Wales is a small enough country to enable the Ramblers to experiment here. Ramblers Cymru has the opportunity of trying out its own governance arrangements. Whatever units we create for our governance should coincide with the boundaries of our main decision-makers, ie the highway and access authorities. We should not come to a firm conclusion until those are known, and we should then be sufficiently flexible to be able to continue communicating effectively with those decision-makers should their boundaries change again.
There is much happening in Wales and we need to be ready to respond. We have to beware a lack of transparency. For instance the Welsh Government appears covertly to have changed the policies on common land so that in determining applications for works on and exchanges of commons ministers can give greater weight to the economic benefit ad businesses. There was no consultation, despite the government having a commons forum. We need to watch the Planning Bill closely, while we seem to have made headway in preventing Wales from copying England on village-greens law, there is a risk that ministers will take powers to water down the planning role of the national park authorities.
The designated landscapes review continues. The panel, of Terry Marsden, John Lloyd Jones and Ruth Williams, has produced a thoughtful and intelligent report following the first stage. They have rejected the notion of one designation and have recommended that the Areas of Outstanding Natural Beauty are renamed the National Landscapes of Wales. The minister, somewhat cheekily, has suggested the panel may want to rethink its first-stage conclusions. I trust not. Designated landscapes should be above politics. And, like paths, they are good for the economy, health and well being.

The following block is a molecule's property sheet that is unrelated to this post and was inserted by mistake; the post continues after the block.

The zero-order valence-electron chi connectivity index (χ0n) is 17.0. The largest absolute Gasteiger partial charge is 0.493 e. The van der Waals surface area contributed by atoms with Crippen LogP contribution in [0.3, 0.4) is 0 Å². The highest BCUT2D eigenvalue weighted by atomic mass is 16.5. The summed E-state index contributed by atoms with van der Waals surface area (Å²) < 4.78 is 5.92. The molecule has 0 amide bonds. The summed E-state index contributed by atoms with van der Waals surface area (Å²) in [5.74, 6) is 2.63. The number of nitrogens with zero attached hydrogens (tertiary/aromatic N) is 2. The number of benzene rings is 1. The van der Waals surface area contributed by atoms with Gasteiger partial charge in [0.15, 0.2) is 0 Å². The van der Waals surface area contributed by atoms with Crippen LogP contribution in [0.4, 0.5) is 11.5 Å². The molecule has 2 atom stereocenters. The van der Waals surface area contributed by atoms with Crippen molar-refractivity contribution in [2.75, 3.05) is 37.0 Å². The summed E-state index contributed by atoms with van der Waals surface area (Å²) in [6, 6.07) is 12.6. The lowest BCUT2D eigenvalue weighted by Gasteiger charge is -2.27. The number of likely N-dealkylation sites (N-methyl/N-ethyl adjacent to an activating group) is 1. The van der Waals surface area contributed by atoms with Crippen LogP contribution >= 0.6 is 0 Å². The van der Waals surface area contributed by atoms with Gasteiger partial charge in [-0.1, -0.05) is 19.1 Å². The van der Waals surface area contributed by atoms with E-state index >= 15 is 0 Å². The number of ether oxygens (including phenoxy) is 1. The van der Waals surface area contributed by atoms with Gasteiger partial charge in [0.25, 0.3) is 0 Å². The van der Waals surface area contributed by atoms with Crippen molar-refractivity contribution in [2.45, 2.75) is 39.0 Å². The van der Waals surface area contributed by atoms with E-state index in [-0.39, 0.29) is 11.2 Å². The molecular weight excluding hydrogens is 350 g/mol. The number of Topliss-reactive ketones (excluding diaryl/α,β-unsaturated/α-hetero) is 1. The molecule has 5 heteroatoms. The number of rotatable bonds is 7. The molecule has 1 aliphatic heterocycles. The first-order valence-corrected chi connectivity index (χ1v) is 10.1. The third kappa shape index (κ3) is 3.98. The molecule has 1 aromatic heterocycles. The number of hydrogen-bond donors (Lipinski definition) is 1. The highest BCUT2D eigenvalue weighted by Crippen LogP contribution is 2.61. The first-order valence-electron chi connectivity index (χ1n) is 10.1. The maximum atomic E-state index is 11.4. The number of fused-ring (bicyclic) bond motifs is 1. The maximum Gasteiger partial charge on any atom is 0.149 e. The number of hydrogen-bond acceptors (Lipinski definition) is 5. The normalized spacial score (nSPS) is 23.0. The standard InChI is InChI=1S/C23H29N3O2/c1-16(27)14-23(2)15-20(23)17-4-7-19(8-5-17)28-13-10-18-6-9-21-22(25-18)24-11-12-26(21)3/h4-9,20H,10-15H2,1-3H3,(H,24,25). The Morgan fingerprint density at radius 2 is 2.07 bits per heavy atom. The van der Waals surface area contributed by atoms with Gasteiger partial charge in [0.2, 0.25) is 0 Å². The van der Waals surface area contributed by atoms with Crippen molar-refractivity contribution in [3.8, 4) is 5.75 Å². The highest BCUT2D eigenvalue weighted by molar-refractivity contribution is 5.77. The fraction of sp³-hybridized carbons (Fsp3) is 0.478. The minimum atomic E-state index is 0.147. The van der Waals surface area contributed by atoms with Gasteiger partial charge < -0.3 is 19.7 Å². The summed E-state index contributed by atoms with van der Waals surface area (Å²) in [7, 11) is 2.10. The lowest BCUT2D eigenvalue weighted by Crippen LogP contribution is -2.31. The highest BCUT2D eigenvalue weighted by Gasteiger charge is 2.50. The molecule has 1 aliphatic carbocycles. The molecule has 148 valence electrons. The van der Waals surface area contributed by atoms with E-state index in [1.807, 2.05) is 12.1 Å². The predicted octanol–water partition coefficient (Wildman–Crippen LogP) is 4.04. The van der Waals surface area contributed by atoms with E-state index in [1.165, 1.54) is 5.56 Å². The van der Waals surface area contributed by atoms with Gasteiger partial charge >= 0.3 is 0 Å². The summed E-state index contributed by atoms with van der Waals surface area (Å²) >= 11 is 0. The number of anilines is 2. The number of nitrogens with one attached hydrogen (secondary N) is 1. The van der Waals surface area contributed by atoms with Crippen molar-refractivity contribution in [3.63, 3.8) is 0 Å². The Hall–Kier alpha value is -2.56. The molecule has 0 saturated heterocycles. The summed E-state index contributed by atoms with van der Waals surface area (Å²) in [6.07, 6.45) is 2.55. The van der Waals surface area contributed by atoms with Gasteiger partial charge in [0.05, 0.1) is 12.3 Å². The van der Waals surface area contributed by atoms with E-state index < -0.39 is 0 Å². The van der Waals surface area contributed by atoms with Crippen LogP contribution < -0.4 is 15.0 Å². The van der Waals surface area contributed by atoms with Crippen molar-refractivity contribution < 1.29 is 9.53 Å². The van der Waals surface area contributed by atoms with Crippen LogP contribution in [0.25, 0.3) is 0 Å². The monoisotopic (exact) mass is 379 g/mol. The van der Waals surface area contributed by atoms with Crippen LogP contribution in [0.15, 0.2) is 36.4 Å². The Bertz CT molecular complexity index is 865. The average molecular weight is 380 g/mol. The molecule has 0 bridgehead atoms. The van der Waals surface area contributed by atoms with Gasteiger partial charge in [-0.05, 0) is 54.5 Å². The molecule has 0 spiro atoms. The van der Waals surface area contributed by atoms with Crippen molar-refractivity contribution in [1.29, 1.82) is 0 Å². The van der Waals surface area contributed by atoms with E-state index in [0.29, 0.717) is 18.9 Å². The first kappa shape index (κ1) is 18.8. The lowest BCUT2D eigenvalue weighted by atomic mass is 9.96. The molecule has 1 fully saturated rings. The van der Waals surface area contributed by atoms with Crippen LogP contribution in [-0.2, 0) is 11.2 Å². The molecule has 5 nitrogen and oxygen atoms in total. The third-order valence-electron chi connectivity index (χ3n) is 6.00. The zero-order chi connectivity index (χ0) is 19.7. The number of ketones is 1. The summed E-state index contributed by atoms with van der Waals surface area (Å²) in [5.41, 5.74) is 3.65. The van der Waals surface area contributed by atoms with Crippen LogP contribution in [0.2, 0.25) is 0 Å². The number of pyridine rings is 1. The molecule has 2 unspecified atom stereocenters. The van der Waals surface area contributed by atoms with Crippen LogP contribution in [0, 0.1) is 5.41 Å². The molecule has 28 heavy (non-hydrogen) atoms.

I wish we could look to the government’s adviser Natural Resources Wales for greater leadership on our landscapes and access, but sadly it keeps its head down. We do need a champion.
A chance to experiment
So what future for Ramblers in Wales? We should make the most of the opportunity to try things out here and then apply them elsewhere.
- We must maximise our campaigning impact by structuring ourselves accordingly.
- We must publicise ourselves more so that everyone knows the terrific work done by our volunteers who are safeguarding their path networks, investigating planning applications, leading walks and much more.
- We must lobby for legislation to give greater public access—‘Scottish access plus’, which retains and improves the path network too. Scottish access is wonderful in theory but in practice it doesn’t always exist on the ground. Try walking round the Scottish coast for instance. It’s hard to get obstructions removed when you don’t have public highways. We need an access model that gives us guaranteed access to land alongside our public-path network. Let’s remember the efforts of Tom Ellis and keep his memory alive in Wales with a new law which really does make a difference.